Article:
Puerto Rico cannot backtrack on implementing health measures that since March have become a shield to fight the accelerated spread of COVID-19 and which proved to be better than in other countries with its effectiveness linked to early management by the government, as well as to the firm collaboration of most of the people.
Given the recent surge in cases, an unbalanced response by authorities may reverse the relative stability that the network of hospitals and health services in Puerto Rico has been reflecting for months, particularly when thousands of visitors arrive from cities in the United States where the pandemic is out of control.
A consistent increase in infections also implies increased risks for the elderly, who make up 26.7 percent of our population. Yesterday the Department of Health recorded 2,071 confirmed cases, 6,514 probable cases, and 155 deaths which included the first death of a person in a long-term care facility for the elderly.
Given this scenario, to avoid outbreaks, like those in some towns where cases were linked to the arrival of visitors from the United States, the government must advance the measures contemplated to address the growing flow of travelers at the international airport and adjust key logistical aspects for their implementation.
The new rules for travelers coming from the United States would come into effect on July 15, but the arrival of visitors has already reached more than 5,000 people per day. Today people are entering Puerto Rico without submitting detailed records for potential contact tracing and no evidence of medical tests has to be submitted to the authorities.
Representatives of the tourism industry have expressed concerns because it has not been possible to access the online form announced by the government as a key tool for preventive visitors monitoring. Meanwhile, doubts about the legal scope of the new rules subject to the submission of a negative molecular test result remain. A traveler who does not comply with this requirement would have to remain in quarantine for 14 days until he or she is tested on the island and could only take on activities without further restrictions if he or she does not test positive, according to the governmentÂ´s announcement.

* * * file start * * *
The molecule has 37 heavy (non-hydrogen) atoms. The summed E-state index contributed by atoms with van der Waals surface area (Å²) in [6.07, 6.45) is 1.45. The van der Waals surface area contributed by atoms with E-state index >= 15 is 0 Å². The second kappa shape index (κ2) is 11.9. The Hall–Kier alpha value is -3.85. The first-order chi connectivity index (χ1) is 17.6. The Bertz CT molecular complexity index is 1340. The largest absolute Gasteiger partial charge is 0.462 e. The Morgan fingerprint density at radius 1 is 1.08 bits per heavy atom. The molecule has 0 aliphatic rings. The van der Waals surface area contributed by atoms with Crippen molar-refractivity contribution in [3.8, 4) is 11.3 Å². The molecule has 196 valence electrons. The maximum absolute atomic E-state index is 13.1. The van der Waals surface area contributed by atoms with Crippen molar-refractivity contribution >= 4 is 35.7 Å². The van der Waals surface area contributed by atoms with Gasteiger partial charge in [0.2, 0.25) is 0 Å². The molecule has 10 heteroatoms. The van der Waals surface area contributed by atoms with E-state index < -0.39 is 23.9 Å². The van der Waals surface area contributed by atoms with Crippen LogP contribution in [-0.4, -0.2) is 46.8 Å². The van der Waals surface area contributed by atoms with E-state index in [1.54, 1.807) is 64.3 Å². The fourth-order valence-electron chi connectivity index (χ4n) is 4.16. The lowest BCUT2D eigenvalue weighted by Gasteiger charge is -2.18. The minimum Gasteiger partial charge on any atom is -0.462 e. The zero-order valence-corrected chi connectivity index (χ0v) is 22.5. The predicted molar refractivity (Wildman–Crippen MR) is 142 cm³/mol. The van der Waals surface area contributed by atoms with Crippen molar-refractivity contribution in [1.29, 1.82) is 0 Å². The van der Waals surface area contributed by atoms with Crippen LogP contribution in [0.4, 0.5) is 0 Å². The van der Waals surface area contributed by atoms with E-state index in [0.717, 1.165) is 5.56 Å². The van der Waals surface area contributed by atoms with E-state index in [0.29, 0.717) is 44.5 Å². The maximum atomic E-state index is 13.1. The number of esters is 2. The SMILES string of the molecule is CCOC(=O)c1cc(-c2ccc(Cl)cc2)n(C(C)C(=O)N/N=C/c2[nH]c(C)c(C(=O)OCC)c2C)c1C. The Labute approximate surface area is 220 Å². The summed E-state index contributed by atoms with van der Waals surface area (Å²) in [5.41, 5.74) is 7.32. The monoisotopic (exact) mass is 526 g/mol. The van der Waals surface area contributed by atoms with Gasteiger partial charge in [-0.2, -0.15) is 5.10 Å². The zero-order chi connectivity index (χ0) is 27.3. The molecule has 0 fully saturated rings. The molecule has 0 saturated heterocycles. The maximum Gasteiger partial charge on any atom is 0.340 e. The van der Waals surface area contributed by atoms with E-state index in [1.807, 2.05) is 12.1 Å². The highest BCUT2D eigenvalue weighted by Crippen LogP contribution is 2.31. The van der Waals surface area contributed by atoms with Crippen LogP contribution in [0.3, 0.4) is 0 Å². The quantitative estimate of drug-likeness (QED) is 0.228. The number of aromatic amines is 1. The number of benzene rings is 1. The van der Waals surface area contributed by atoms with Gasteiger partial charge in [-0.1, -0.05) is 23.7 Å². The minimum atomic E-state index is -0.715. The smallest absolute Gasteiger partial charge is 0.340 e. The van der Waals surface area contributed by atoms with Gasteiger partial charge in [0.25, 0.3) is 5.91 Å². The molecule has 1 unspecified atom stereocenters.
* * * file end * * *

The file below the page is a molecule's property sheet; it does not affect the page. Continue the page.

These rules are part of the executive order to be implemented starting July 15. By then, some regulations could become academic in the face of the growing number of visitors whose uniform tracing becomes uphill. These measures would have been designed omitting some recommendations by the Medical Task Force whose work was recognized at the beginning of the pandemic.
However, as the reopening stages for social and economic activities advance, with a reduced curfew, some citizens no longer wear masks or forget to follow other essential prevention measures. Those practices became evident this weekend when large groups gathered on the beaches without the recommended protections. Concerns about the use of masks appear during the Father's Day holiday weekend, and medical sources associate the recent surge in cases with the relaxation of health measures.
Last weekend, even the governor did not wear the mask during the opening of her primary campaign committee at certain moments. And some participants to the event forgot to keep physical distance and other important protection measures amid a pandemic.
The Health Secretary, meanwhile, said that group events on beaches and at parties with people without masks and without keeping physical distancing measures to prevent the spread of COVID-19 represent "a lack of social responsibility".
All this calls to urgently strengthen our measures against the pandemic by adjusting and complying with clear rules under our constitutional framework, while also strengthening a model that will discourage risky behaviors amid a pandemic in which Puerto Rico cannot afford another setback that will hit our slow economic recovery.